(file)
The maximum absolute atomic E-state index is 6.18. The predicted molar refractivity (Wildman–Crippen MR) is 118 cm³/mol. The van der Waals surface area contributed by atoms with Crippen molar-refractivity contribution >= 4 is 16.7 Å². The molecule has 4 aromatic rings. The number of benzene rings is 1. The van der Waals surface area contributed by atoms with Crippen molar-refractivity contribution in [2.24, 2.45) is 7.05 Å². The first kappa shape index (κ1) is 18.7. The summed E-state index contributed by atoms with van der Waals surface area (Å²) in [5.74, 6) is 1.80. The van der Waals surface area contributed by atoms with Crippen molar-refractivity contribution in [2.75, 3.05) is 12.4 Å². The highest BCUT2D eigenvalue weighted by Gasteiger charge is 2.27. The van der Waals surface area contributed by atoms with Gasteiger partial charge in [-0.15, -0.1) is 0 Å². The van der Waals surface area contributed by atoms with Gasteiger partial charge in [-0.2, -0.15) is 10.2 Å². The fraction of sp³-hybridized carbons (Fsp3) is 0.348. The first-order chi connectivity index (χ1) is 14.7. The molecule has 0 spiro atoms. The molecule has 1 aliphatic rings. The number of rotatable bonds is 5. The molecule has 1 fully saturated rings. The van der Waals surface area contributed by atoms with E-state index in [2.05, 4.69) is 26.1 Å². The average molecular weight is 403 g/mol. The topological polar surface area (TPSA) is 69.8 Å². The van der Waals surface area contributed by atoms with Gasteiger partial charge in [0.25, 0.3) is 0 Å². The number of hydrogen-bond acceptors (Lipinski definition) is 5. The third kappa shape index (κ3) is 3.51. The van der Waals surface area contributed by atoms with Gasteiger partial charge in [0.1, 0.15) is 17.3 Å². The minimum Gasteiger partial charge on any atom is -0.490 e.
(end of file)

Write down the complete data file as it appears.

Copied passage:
The maximum absolute atomic E-state index is 6.18. The predicted molar refractivity (Wildman–Crippen MR) is 118 cm³/mol. The van der Waals surface area contributed by atoms with Crippen molar-refractivity contribution >= 4 is 16.7 Å². The molecule has 4 aromatic rings. The number of benzene rings is 1. The van der Waals surface area contributed by atoms with Crippen molar-refractivity contribution in [2.24, 2.45) is 7.05 Å². The first kappa shape index (κ1) is 18.7. The summed E-state index contributed by atoms with van der Waals surface area (Å²) in [5.74, 6) is 1.80. The van der Waals surface area contributed by atoms with Crippen molar-refractivity contribution in [2.75, 3.05) is 12.4 Å². The highest BCUT2D eigenvalue weighted by Gasteiger charge is 2.27. The van der Waals surface area contributed by atoms with Gasteiger partial charge in [-0.15, -0.1) is 0 Å². The van der Waals surface area contributed by atoms with Gasteiger partial charge in [-0.2, -0.15) is 10.2 Å². The fraction of sp³-hybridized carbons (Fsp3) is 0.348. The first-order chi connectivity index (χ1) is 14.7. The molecule has 0 spiro atoms. The molecule has 1 aliphatic rings. The number of rotatable bonds is 5. The molecule has 1 fully saturated rings. The van der Waals surface area contributed by atoms with E-state index in [2.05, 4.69) is 26.1 Å². The average molecular weight is 403 g/mol. The topological polar surface area (TPSA) is 69.8 Å². The van der Waals surface area contributed by atoms with Gasteiger partial charge in [0.25, 0.3) is 0 Å². The number of hydrogen-bond acceptors (Lipinski definition) is 5. The third kappa shape index (κ3) is 3.51. The van der Waals surface area contributed by atoms with Gasteiger partial charge in [0.1, 0.15) is 17.3 Å². The minimum Gasteiger partial charge on any atom is -0.490 e.